They are poised to use the so-called nuclear option or "reconciliation" to square the House and the Senate bills. This option will allow the Senate to circumvent the normal committee process to make fixes to the House bill through a simple majority without risking a filibuster. But reconciliation is meant exclusively for budgetary matters—not ramrodding sweeping social legislation on a party-line vote. This is why the Senate parliamentarian—a completely nonpartisan figure—has to approve its use for every fix. But Democrats are poised to have Vice President Joe Biden overrule him should he dare to stand in their way. In short, instead of bending the cost curve, President Obama is bending the rules of accountable government.

It is hardly surprising then that Americans are feeling a growing panic as they watch their constitutional republic descend into a banana republic. President Obama is fond of quoting Mahatma Gandhi's line that "we should be the change we want to see." But Gandhi also said that "civil disobedience becomes a sacred duty when the state has become lawless and corrupt." Americans instinctively understand this which is why pockets of resistance to ObamaCare are already emerging. The question is only whether they can be constructively harnessed into a grassroots, Gandhi-style civil disobedience movement powerful enough to undo this monstrosity.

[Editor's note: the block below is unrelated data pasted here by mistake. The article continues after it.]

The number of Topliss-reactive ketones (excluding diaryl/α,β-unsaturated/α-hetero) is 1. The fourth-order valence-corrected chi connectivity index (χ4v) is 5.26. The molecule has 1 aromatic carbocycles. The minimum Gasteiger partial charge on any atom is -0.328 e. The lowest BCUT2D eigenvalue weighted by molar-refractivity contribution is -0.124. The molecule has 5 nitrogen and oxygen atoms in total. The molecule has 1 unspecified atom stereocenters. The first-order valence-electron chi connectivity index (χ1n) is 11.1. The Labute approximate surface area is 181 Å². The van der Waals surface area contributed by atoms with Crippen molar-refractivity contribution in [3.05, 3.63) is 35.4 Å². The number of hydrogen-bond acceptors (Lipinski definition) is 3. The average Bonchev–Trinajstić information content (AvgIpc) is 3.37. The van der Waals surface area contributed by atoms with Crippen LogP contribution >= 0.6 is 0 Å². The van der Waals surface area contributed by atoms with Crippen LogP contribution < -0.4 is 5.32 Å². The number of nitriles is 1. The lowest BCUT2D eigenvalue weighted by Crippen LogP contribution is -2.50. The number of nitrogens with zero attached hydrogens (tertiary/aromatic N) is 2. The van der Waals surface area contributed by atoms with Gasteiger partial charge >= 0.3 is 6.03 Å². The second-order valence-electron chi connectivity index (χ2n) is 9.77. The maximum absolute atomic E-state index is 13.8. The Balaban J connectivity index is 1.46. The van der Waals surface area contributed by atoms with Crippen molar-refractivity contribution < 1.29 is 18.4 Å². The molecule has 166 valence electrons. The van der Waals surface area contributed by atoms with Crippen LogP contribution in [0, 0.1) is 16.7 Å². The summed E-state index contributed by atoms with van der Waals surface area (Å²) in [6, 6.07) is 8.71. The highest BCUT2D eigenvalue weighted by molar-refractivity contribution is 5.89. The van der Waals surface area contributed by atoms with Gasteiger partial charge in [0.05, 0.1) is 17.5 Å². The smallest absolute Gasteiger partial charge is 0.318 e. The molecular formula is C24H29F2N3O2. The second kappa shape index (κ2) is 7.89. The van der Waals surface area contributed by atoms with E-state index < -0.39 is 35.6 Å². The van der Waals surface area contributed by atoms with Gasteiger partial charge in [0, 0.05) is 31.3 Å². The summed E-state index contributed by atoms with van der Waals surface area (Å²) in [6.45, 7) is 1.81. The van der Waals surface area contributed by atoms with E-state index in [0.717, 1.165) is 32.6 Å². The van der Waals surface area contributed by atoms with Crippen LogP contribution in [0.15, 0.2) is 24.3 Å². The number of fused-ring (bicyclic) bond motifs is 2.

The prerequisites for any movement's success are credible leaders and a moral high ground. The first means that opponents of ObamaCare cannot—cannot—let Mitt Romney come within sniffing distance of their cause. He is trying to position himself at the forefront of the Repeal ObamaCare movement to further his presidential ambitions. But he couldn't be a worse spokesman given that as governor he was responsible for implementing a universal coverage program in the Bay State that is identical in every essential respect to ObamaCare, including the individual mandate. He has to be banished from every anti-ObamaCare panel, podium and platform lest the movement be accused of partisanship and hypocrisy.

As for maintaining the moral high ground, ObamaCare opponents have to be very careful when invoking rhetoric from the revolutionary period. Tea Partiers quote the Founders, especially Thomas Jefferson who said that the "tree of liberty must be refreshed from time to time with the blood of tyrants." But any hint of violence—even inadvertent—will compromise their cause because there are crucial differences between our colonial and current rulers. The colonial rulers were monarchs who used violence to extract taxes from Americans to enrich themselves and their motherland. But Democrats are imposing mandates to force Americans to do something for their own alleged good—and taxes to redistribute wealth among Americans. This is wrong and completely at odds with the spirit of American freedom and self-reliance. But the Repeal ObamaCare movement can only succeed if it convinces potential beneficiaries of redistributionist policies of the rightness of its cause.